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There I was, $10,000 in hand—when the auctioneer dropped his bomb.     By Robert Plunket   Guess what? They cancelled the auction! Yes, I show up with my cashier’s check for $10,000 and a valid Florida driver’s license and join the little crowd of people milling around 1685 Laurel St. I’m totally psyched to […]

April 30, 2007


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There I was, $10,000 in hand—when the auctioneer dropped his bomb.
 
 
By Robert Plunket
 
Guess what? They cancelled the auction! Yes, I show up with my cashier’s check for $10,000 and a valid Florida driver’s license and join the little crowd of people milling around 1685 Laurel St. I’m totally psyched to buy this town house. I see a guy who looks just like Neil Malamud, only younger, arrive. He also has a check in his pocket. It is Neil! I try to quickly put some scheme together in my mind, whereby Neil and I, via clever hand signals and facial expressions, will not bid against each other and then get it real cheap, go into partnership, sell the damn thing and split the profit.


Going, Going…Withdrawn
 
But before I can accomplish this, a guy addresses the crowd. The auction has been cancelled, he tells us. Why? We all gasp in shock. He can’t seem to give us an answer. All he says is that the seller ordered it. Oh, and by the way, here’s the seller standing right next to me. And guess what – he’d love to sell you a condo. He’s still very motivated.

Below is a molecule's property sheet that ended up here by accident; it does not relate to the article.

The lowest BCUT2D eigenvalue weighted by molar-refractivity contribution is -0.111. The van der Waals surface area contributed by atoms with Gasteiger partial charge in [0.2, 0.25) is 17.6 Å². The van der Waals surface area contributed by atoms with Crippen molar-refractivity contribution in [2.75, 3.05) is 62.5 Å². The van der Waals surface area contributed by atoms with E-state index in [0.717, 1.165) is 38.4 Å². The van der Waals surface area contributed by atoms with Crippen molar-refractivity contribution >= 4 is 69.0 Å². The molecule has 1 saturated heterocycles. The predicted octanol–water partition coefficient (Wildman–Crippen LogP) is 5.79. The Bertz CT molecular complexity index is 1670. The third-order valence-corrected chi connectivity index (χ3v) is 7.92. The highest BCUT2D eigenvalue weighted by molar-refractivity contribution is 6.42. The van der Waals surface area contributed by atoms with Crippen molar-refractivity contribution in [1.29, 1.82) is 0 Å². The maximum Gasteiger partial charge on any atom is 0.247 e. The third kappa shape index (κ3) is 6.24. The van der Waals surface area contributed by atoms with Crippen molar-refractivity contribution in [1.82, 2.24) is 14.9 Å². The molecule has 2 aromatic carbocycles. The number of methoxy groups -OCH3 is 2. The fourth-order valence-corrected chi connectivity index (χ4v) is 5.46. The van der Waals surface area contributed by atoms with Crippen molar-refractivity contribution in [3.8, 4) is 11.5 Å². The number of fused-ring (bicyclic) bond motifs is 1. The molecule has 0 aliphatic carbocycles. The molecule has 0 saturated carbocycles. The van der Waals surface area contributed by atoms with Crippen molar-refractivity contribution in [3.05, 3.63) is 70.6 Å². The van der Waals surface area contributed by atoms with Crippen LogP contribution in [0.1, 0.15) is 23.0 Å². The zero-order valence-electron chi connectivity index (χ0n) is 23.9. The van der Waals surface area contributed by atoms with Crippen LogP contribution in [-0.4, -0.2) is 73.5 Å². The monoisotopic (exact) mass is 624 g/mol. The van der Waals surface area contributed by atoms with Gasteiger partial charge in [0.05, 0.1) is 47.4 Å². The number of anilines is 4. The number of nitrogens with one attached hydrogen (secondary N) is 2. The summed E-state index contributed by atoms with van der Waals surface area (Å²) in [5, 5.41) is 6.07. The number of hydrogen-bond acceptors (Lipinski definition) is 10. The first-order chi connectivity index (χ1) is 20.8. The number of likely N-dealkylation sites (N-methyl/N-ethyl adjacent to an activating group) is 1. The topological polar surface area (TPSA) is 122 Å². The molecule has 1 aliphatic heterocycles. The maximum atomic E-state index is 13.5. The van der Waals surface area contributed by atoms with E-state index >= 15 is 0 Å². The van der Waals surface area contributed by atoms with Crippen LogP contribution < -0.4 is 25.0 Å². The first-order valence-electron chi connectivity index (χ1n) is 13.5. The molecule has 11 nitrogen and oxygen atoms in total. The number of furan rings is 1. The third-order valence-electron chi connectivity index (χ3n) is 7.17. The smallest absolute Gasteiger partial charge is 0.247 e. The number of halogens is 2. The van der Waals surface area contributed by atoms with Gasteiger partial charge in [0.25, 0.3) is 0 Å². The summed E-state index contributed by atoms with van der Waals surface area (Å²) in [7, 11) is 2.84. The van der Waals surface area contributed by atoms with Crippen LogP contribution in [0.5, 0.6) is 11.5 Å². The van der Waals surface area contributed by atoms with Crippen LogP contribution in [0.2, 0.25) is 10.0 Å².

The little crowd moves slightly away. And little crowds being little crowds, they start to murmur amongst themselves. What’s going on? Do you feel cheated like I do? It’s not easy coming up with $10,000 in cash. How high were you willing to go? The general consensus: around $400,000. (The original list price was around $670,000, by the way.)
 
Then who should walk up but the seller. He seems a little skittish facing the little crowd but bravely forges ahead. Make me an offer, he pleads. I’m willing to listen to any and all offers. What kind of money are we talking about, Neil says. The guy won’t say; he just stands there hemming and hawing. You’ve got to give us a clue, says Neil. We’ve done our part, now you do yours.
 
The guy takes a very deep breath. “OK. Somewhere in the 550s.”
 
Well, you should have heard the derisive hoots of laughter that greeted that remark. The little crowd quickly disperses, shaking their heads in disbelief. 

 

What’s going on here? Is the gap between buyers and sellers really that large? Have we reached a Mexican standoff? Neither side will blink? What do we do next?
 
P.S. I had dinner with one of the town’s leading mortgage brokers the other night. She says it’s all Harold Bubil’s fault. I keep hearing this from more and more people. If only the Herald-Tribune will come out and say, the worst is over, the bottom has been hit, then people will start to buy. But the Herald-Tribune won’t. They just keep gleefully reporting the downward death spiral. Any comments?